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Case 2-1: Turtle bite

Patient Presentation

This patient presented to the emergency department (ED) with the head of a very large snapping turtle biting down on his left thumb. The patient had caught the turtle, decapitated it, and placed the turtle’s head into a bucket. A short time later, while reaching into the bucket, he accidentally placed his left thumb into the turtle’s mouth, and the turtle head reflexively bit down on his thumb. The patient could not remove the head and presented to the ED for assistance. He was in a mild amount of painful distress.

Figure 2-1.

The decapitated head of a snapping turtle biting down onto the patient’s left thumb

Figure 2-2.

The decapitated turtle head after removal from the thumb

Clinical Features

The turtle’s head was clamped down onto the patient’s left thumb. No open wounds were noted.

Differential Dx

  • Musculoskeletal injury

  • Fracture

  • Open wound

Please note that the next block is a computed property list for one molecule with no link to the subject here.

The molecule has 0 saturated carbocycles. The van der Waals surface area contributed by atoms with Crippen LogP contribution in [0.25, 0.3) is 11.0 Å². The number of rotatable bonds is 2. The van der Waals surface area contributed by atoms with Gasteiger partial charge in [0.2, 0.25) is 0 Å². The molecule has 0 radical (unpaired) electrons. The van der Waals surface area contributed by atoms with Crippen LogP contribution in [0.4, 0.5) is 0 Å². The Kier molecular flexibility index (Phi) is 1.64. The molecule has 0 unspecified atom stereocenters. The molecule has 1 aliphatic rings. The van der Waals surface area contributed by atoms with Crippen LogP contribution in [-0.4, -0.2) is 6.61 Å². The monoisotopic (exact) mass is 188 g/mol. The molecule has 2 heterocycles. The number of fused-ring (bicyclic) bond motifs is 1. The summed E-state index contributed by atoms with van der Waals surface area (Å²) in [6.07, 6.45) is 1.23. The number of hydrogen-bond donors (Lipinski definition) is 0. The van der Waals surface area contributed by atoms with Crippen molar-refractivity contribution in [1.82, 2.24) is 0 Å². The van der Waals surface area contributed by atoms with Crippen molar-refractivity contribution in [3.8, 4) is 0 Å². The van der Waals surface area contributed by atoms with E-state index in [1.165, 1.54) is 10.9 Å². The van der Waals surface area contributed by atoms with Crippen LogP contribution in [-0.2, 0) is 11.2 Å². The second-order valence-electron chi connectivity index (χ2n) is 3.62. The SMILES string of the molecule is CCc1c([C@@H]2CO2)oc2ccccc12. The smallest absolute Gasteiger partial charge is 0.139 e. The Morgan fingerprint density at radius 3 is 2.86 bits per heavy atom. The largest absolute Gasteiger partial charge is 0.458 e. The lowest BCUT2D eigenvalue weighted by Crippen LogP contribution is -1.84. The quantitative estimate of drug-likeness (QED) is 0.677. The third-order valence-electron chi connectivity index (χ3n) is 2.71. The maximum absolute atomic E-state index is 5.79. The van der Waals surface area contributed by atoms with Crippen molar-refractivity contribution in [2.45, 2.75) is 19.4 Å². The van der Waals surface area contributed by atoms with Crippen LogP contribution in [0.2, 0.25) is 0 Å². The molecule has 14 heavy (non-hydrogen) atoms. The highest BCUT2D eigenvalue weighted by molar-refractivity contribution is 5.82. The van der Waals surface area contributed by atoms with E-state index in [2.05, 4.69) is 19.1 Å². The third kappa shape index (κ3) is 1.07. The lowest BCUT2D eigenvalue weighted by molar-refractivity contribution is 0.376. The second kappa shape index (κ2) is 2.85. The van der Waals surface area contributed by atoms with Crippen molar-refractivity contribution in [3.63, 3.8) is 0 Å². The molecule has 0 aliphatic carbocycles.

• Tendon or joint injury

Emergency Care

The turtle’s head was pried off using two pliers. There were no significant wounds to his finger.

Outcome

The patient was discharged.

Key Learning Points

  • Pliers are yet another tool that the emergency medicine physician should have in the departmental toolbox.

  • An anecdotal statement was made by this patient that decapitated turtle heads will continue to reflexively bite down for up to 9 days after decapitation. Non–peer-reviewed, online discussions corroborate this postdecapitation reflex.

  • The force of a turtle bite is dependent on several factors, including the size of the turtle and the shape of the turtle head. Forces of up to 400 N have been observed.

Further Reading

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Herrel  A, O’Reilly  JC, Richmond  AM. Evolution of bite performance in turtles. J Evol Biol. 2002;15(6):1083–1094.

Case 2-2: Multiple subcutaneous broken needles

Patient Presentation

A 39-year-old male patient presented with bilateral arm swelling, pain, and a fever. He stated he had a long history of IV drug abuse and had broken off many needles in the process of self-injection.

Figure 2-3.

Elbow x-ray (left). WA = multiple needle fragments Reproduced with permission from Brunette DD, Plummer DW. Pulmonary embolization of needle fragments resulting from intravenous drug abuse, Am J Emerg Med. 1988 Mar;6(2):124-127.

Figure 2-4.

Elbow x-ray (right). WA = multiple needle fragments Reproduced with permission from Brunette DD, Plummer DW. Pulmonary embolization of needle fragments resulting from intravenous drug abuse, Am J Emerg Med. 1988 Mar;6(2):124-127.

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